off
            > > their rear that was 4 to 6 inches long that they may have been
            using to
            > > pierce the tree, I couldn't tell for sure. When they were on the
            tree
            > > they sometimes curled it around near their heads but when they
            flew it
            > > dropped down straight and sort of dragged behind them. I didn't
            have
            > > my camera and didn't get a picture but it didn't look like
            something
            > > that quite belonged here. At one time there where about 9 of us
            > > gathered around them and one guy stayed pretty close to them with
            his
            > > camera for a while, they never payed us any attention.
            > >
            > > Dave
            > >
            >
          • Bryce Nerland
            Please remove me from the group. Thanks. Bryce ... _________________________________________________________________ Don’t just search. Find. Check out the
            Message 5 of 6 , Jun 2, 2006
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              Please remove me from the group. Thanks.

              Bryce

              >From: "Dave Womble" <dpwomble@...>
              >Reply-To: hammockcamping@yahoogroups.com
              >To: hammockcamping@yahoogroups.com
              >Subject: [Hammock Camping] Re: mini trip report on Ga AT
              >Date: Fri, 02 Jun 2006 10:33:00 -0000
              >
              >Coy did great... hiking in the mountains are always a shock when you
              >haven't been in those types of elevation changes for a while. I
              >forgot to tell Coy that the AT in Georgia gets tougher the farther
              >north you go, but the good news is that he has already hiked the
              >hardest part since we started at the north end and hiked south. For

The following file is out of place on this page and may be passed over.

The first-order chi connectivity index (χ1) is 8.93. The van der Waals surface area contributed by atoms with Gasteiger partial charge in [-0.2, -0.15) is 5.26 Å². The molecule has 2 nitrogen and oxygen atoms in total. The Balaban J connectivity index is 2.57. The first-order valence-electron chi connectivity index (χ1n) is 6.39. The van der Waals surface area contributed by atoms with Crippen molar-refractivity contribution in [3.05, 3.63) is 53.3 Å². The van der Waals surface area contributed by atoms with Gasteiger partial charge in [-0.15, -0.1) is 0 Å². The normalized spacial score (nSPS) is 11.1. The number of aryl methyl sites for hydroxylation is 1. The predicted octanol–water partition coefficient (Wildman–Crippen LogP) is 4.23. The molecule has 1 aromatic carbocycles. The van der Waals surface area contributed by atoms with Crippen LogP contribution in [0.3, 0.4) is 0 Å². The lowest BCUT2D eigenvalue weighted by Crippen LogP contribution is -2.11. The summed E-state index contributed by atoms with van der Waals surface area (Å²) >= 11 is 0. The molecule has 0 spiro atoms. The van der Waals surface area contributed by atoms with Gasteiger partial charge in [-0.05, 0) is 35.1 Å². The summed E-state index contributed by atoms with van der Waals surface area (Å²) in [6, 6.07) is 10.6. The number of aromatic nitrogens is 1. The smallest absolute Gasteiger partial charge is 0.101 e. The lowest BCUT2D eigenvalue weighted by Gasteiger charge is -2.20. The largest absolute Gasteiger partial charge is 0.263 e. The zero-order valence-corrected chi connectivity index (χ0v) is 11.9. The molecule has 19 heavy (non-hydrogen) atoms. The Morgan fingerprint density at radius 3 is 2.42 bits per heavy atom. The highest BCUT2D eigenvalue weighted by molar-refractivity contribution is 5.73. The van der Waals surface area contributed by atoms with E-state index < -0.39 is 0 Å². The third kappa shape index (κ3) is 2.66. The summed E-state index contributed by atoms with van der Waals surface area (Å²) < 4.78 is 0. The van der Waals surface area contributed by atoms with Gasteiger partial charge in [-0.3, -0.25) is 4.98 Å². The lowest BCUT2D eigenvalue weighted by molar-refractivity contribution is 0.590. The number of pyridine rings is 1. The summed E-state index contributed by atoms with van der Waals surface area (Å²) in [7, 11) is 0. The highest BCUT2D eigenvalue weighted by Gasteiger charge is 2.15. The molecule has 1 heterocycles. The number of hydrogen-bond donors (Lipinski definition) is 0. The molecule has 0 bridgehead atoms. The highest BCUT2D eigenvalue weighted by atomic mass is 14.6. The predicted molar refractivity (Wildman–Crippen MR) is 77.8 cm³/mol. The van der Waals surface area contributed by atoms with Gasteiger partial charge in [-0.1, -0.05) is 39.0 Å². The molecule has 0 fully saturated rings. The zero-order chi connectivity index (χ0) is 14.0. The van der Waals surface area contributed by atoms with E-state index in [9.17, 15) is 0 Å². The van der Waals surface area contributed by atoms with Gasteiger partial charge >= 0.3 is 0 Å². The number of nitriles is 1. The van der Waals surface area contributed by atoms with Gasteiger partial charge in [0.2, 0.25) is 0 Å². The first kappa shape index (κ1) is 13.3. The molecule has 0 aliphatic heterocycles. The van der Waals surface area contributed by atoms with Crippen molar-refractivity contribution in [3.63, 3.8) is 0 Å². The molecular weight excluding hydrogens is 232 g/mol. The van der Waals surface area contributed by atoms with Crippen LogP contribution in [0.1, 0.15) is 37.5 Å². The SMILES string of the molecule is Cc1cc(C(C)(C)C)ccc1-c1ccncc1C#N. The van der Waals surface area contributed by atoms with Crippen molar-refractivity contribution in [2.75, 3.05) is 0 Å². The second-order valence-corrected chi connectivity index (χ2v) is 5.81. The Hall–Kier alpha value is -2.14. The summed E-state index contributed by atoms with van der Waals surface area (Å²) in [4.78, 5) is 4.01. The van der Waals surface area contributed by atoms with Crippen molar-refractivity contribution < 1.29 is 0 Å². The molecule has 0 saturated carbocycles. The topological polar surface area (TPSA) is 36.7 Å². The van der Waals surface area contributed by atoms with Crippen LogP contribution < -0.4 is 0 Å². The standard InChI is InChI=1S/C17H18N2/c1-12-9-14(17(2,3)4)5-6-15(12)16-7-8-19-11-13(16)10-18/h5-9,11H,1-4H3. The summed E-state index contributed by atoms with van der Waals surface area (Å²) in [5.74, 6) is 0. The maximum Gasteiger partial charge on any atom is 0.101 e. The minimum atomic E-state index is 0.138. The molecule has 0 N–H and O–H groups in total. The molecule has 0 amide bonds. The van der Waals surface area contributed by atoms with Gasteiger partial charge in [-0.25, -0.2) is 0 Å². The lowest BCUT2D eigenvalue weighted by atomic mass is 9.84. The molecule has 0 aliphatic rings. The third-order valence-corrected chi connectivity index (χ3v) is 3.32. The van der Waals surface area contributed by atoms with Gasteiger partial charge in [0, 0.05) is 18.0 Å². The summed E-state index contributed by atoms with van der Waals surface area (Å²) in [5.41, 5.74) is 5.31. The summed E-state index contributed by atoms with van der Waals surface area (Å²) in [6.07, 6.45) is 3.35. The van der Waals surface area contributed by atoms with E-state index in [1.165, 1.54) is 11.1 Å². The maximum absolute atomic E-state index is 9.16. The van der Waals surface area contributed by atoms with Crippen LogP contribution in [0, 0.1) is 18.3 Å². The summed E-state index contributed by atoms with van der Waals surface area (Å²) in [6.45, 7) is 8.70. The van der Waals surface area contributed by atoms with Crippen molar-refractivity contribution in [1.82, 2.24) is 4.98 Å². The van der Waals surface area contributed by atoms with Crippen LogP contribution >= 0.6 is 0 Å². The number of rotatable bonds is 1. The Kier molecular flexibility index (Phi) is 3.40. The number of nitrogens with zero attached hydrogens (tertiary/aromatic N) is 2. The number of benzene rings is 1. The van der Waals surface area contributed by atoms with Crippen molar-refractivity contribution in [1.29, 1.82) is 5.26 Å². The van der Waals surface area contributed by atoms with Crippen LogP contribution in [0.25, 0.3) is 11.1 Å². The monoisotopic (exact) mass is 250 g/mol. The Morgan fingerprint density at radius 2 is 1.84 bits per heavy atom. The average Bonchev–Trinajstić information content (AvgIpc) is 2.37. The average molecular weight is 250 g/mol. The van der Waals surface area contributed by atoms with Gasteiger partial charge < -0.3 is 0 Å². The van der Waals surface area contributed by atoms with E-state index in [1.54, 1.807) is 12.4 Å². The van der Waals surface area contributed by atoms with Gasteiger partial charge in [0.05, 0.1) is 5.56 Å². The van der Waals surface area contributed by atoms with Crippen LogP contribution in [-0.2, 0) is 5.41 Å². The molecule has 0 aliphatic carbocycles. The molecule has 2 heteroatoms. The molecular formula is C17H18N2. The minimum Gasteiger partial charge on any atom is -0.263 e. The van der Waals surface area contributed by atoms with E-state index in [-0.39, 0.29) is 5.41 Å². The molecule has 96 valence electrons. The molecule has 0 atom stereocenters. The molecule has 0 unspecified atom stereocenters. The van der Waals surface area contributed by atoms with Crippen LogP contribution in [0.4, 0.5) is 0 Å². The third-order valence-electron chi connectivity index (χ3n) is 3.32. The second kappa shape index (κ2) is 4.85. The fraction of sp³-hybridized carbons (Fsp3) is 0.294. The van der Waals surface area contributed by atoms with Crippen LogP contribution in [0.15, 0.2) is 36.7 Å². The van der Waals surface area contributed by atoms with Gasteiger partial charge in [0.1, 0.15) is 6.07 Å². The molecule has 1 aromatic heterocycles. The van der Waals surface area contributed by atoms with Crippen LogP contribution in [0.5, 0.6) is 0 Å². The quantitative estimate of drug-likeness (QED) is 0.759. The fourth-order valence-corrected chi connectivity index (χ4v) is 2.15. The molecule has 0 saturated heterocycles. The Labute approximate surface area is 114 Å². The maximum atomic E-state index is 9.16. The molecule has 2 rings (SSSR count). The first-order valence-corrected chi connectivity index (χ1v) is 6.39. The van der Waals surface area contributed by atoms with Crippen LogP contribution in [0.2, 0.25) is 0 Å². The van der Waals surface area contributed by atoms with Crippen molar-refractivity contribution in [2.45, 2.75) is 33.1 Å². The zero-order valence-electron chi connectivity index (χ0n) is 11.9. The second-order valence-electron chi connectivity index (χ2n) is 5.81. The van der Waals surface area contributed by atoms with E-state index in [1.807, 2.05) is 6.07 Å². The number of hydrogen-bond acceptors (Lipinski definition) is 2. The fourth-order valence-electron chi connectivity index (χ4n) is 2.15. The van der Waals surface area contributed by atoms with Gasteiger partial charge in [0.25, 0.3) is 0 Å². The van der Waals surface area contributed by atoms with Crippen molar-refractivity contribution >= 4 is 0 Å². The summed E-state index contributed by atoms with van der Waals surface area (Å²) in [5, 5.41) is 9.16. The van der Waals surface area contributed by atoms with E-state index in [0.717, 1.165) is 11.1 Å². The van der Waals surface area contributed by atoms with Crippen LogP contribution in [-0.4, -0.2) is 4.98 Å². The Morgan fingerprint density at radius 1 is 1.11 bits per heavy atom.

>those of you familar with the Georgia section of the AT, we camped
              >the first night just north of Tray Mountain Shelter at Steel Trap Gap
              >and got our water from a spring off of a marked side trail at the
              >gap. The second night we camped just south of Blue Mountain Shelter
              >at Henson Gap and got our water from a marked side trail a few tenths
              >of a mile south of there along the trail. The third night we cooked
              >dinner at the water source at Hog Pen Gap and then carried water for
              >the night and next day up to our camp site on Wildcat Mountain. We
              >didn't have very good visibilty for any of the trip but I was able to
              >show Cody and Coy one of my favorite views from Wildcat Mountain and
              >you were able to make out the alignment of Cowrock Mountain, Leveland
              >Mountain, Blood Mountain and Slaughter Mountain in the haze. The
              >next day we got to hike over Cowrock Mountain and Leveland Mountain
              >before ending our trip at the foot of Blood Mountain.
              >
              >There was plenty of water flowing and the vegation is phenomenol with
              >lots of poison ivy and poison oak about. I don't think the three of